High Speed Terabyte Data Transfers for Physics

SC2004 Bandwidth Challenge Proposal

We achieved 101.13 Gbps (>0.1 Tbits/s)!

100 Gbps is equivalent to sending and receiving 1/4 of all the content (printed, audio, video) produced on Earth during the test.

At 100Gbps one could transfer the contents of all the books and other print collections of the Library of Congress in under 14 minutes, or three full length DVD movies in about one second.

The Caltech-SLAC-FNAL entry will demonstrate high speed transfers of physics data between host labs and collaborating institutes. Caltech and FNAL are major participants in the CMS collaboration at CERN's Large Hadron Collider (LHC). SLAC is the host accelerator site for the BaBar collaboration. We are using state of the art WAN infrastructure and Grid-based Web Services based on the LHC Tiered Architecture. Our demonstration will show a typical real-time event analysis application that requires the transfer of large physics datasets. For this we will use NLR 10GE waves, monitoring the WAN performance using the MonALISA agent-based system. The analysis software will use a suite of Grid-enabled Analysis tools developed at Caltech and Univ. of Florida. We intend to saturate three NLR 10GE waves: Sunnyvale to Pittsburgh, LA to Pittsburgh and Chicago to Pittsburgh. These links carry traffic between SLAC, Caltech and other partner Grid Service sites including UKlight, UERJ, FNAL, AARnet.


  • Caltech/HEP/CACR/ NetLab: Harvey Newman, Julian Bunn, Sylvain Ravot, Conrad Steenberg, Yang Xia,
  • SLAC/IEPM: Les Cottrell, Gary Buhrmaster,
  • University of Manchester: Richard Hughes-Jones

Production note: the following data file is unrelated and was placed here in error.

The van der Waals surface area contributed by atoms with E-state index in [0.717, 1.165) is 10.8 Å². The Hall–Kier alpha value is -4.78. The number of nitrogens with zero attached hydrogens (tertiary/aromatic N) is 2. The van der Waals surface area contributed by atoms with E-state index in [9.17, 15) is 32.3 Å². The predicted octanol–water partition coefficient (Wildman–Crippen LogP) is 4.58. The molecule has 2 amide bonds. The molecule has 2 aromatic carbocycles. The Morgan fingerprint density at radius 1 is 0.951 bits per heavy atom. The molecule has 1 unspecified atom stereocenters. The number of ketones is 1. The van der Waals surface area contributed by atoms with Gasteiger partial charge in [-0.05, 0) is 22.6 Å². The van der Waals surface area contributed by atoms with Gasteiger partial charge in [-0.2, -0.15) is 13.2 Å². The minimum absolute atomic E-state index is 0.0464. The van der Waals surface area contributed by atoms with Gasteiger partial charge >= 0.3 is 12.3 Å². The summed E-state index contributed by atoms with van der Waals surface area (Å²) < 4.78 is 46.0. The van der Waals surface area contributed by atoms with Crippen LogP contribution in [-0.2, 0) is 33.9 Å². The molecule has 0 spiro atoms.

• Sun: Larry McIntosh, Frank Leers
  • Chelsio: Michael Chen
  • S2io: Jimmy VanLandingham, Leonid Grossman


Publicity Releases

  • NLR proposal
  • SC04 HPC BWC entry
  • 11/23/04: S2io
  • 11/23/04: BusinessWire
  • 11/23/04: CCNMatthews
  • 11/23/04: TMCnet
  • 11/24/04 Caltech press release
  • 11/24/04: RNP
  • 11/25/04: PhysOrg
  • 11/28/04: Interactions News Wire
  • 11/29/04: Chelsio
  • 11/29/04: SlashDot
  • 11/29/04: Tom's Hardware Guide
  • 11/29/04: GRIDToday
  • 11/29/04: Yahoo
  • 11/29/04: ScienceBlog
  • 11/29/04: CCNews
  • 11/30/04: Sun
  • 11/30/04: SuperComputing
  • 11/30/04: TMCnet
  • 11/30/04: FindLaw
  • 11/30/04: OrangeCrate
  • 11/30/04: RedNova
  • 11/30/04: PRNewsWire
  • 11/30/04: mySaN.de
  • 11/30/04: ShortMedia
  • 11/30/04: CodeNewbie
  • 12/1/04: AMPATH, Brazil
  • 12/1/04: ComputerWorld
  • 12/1/04: TechSpot
  • 12/1/04: TechWorld
  • 12/1/04: DigitalSilence
  • 12/3/04: SLAC
  • 01/17/05: DSstar


    Cisco Systems, Inc.(R)
    StarLight logoSURFnet

    Project Description | Technical Details | Results | Challenges | Conclusions | Quotes | Photos | FAQ

    Project description

    This is a joint Caltech,  SLAC, University of Manchester project with Cisco, Level 3, QWest, CENIC, DataTAG, National Lambda Rail (NLR), StarLight, TeraGrid, SurfNet, HP, Sun, as sponsors. It responds to the SC2004 Bandwidth Challenge Call for participation (August 16, 2004). We will demonstrate high network and application throughput  on trans-continental (10 Gbits/s) and trans-Atlantic (10 Gbits/s) links between Caltech/LA, SLAC/Sunnyvale, FNAL/Chicago, CERN/Geneva, StarLight/Chicago and SC2004/Pittsburgh